bmf

bmf (Bayesian Mail Filter) 0.9.4 fork + patches
git clone git://git.codemadness.org/bmf
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README (5182B)


      1 		bmf -- Bayesian Mail Filter
      2 
      3 About bmf
      4 =========
      5 
      6 This is a mail filter which uses the Bayes algorithm as explained in Paul
      7 Graham's article "A Plan for Spam".  It aims to be faster, smaller, and more
      8 versatile than similar applicatios.  Implementation is ANSI C and uses POSIX
      9 functions.  Supported platforms are (in theory) all POSIX systems. Support
     10 for win32 is undecided.
     11 
     12 This project provides features which are not available in other filters:
     13 
     14 (1) Independence from external programs and libraries.  Tokens are stored in
     15 memory using simple vectors which require no heavyweight external data
     16 structure libraries. The tokens are stored in plain-text "flat" files.
     17 
     18 (2) Efficient processing.  Input data is parsed by a handcrafted parser
     19 which weighs in under 3% of the equivalent code generated by flex.  No
     20 portion of the input is ever copied and all i/o and memory allocation are
     21 done in large chunks.  Updated token lists are merged and written in one
     22 step.  Hashing is being considered for the next version to improve lookup
     23 speed.
     24 
     25 (3) Simple and elegant implementation.  No heavyweight, copy-intensive mime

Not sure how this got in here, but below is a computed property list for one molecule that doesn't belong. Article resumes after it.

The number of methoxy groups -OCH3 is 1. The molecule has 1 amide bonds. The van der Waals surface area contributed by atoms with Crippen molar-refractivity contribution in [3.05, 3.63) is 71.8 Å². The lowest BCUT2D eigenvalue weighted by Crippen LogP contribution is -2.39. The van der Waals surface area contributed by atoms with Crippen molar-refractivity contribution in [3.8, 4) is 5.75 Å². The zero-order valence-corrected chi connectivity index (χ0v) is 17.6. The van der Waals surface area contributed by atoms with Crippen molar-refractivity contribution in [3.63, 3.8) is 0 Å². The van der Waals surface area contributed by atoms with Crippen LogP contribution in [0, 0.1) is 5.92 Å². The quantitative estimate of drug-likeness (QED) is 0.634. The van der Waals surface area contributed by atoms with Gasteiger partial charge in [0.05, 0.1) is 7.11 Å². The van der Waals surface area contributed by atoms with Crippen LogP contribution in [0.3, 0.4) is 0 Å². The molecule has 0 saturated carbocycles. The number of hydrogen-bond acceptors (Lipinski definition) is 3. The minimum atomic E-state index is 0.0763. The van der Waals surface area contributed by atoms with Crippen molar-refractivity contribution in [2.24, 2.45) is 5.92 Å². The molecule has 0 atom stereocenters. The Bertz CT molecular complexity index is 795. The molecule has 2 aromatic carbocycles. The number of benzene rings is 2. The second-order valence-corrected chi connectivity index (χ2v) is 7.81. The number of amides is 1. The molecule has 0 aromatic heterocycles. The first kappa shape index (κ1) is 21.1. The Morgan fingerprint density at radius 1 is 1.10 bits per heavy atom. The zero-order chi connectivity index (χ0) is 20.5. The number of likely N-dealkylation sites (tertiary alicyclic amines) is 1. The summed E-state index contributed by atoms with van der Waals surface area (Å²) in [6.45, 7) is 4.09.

26 decoding routines are used.  Decoding of quoted-printable text for selected
     27 mime types is being considered for the next version.
     28 
     29 Note: the core filter function is from esr's bogofilter v0.6 (available at
     30 http://sourceforge.net/projects/bogofilter/) with bugfix updates.
     31 
     32 For the most recent version of this software, see: 
     33 
     34 	http://sourceforge.net/projects/bmf/
     35 
     36 How to integrate bmf
     37 ====================
     38 
     39 The following procmail recipes will invoke bmf for each incoming email and
     40 place spam into $MAILDIR/spam.  The first sample invokes bmf in its normal
     41 mode of operation and the second invokes bmf as a filter.
     42 
     43 	### begin sample one ###
     44 	# Invoke bmf and use return code to filter spam in one step
     45 	:0HB
     46 	* ? bmf
     47 	| formail -A"X-Spam-Status: Yes, tests=bmf" >>$MAILDIR/spam
     48 
     49 	### begin sample two ###
     50 	# Invoke bmf as a filter
     51 	:0 fw
     52 	| bmf -p
     53 
     54 	# Filter spam
     55 	:0:
     56 	^X-Spam-Status: Yes
     57 	$MAILDIR/spam
     58 
     59 The following maildrop equivalents are suggested by Christian Kurz.
     60 
     61 	### begin sample one ###
     62 	# Invoke bmf and use return code to filter spam in one step
     63 	exception {
     64 		`bmf`
     65 		if ( $RETURNCODE == 0 )
     66 			to $MAILDIR/spam
     67 	}
     68 
     69 	### begin sample two ###
     70 	# Invoke bmf as a filter
     71 	exception {
     72 		xfilter "bmf -p"
     73 		if (/^X-Stam-Status: Yes/)
     74 			to $MAILDIR/spam
     75 	}
     76 
     77 
     78 If you put bmf in your procmail or maildrop scripts as suggested above, it